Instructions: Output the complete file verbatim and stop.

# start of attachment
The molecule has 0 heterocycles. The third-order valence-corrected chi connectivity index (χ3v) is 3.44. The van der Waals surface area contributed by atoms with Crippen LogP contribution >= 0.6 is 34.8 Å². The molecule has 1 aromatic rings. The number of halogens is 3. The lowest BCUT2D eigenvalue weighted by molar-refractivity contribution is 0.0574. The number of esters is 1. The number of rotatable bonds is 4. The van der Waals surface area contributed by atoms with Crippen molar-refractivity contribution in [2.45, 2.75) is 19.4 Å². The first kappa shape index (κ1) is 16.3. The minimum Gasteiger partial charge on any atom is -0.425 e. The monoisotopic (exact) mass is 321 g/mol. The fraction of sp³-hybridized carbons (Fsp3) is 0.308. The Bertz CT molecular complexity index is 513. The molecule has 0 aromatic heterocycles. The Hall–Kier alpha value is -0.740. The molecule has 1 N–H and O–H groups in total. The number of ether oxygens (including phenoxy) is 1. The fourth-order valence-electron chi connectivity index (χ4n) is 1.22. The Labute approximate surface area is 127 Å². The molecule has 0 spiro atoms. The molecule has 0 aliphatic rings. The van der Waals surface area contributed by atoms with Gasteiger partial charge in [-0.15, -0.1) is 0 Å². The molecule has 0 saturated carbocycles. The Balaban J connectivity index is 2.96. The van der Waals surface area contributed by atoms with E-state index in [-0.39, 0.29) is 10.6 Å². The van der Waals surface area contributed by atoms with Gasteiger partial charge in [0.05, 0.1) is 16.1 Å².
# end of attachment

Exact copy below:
The molecule has 0 heterocycles. The third-order valence-corrected chi connectivity index (χ3v) is 3.44. The van der Waals surface area contributed by atoms with Crippen LogP contribution >= 0.6 is 34.8 Å². The molecule has 1 aromatic rings. The number of halogens is 3. The lowest BCUT2D eigenvalue weighted by molar-refractivity contribution is 0.0574. The number of esters is 1. The number of rotatable bonds is 4. The van der Waals surface area contributed by atoms with Crippen molar-refractivity contribution in [2.45, 2.75) is 19.4 Å². The first kappa shape index (κ1) is 16.3. The minimum Gasteiger partial charge on any atom is -0.425 e. The monoisotopic (exact) mass is 321 g/mol. The fraction of sp³-hybridized carbons (Fsp3) is 0.308. The Bertz CT molecular complexity index is 513. The molecule has 0 aromatic heterocycles. The Hall–Kier alpha value is -0.740. The molecule has 1 N–H and O–H groups in total. The number of ether oxygens (including phenoxy) is 1. The fourth-order valence-electron chi connectivity index (χ4n) is 1.22. The Labute approximate surface area is 127 Å². The molecule has 0 spiro atoms. The molecule has 0 aliphatic rings. The van der Waals surface area contributed by atoms with Gasteiger partial charge in [-0.15, -0.1) is 0 Å². The molecule has 0 saturated carbocycles. The Balaban J connectivity index is 2.96. The van der Waals surface area contributed by atoms with E-state index in [-0.39, 0.29) is 10.6 Å². The van der Waals surface area contributed by atoms with Gasteiger partial charge in [0.05, 0.1) is 16.1 Å².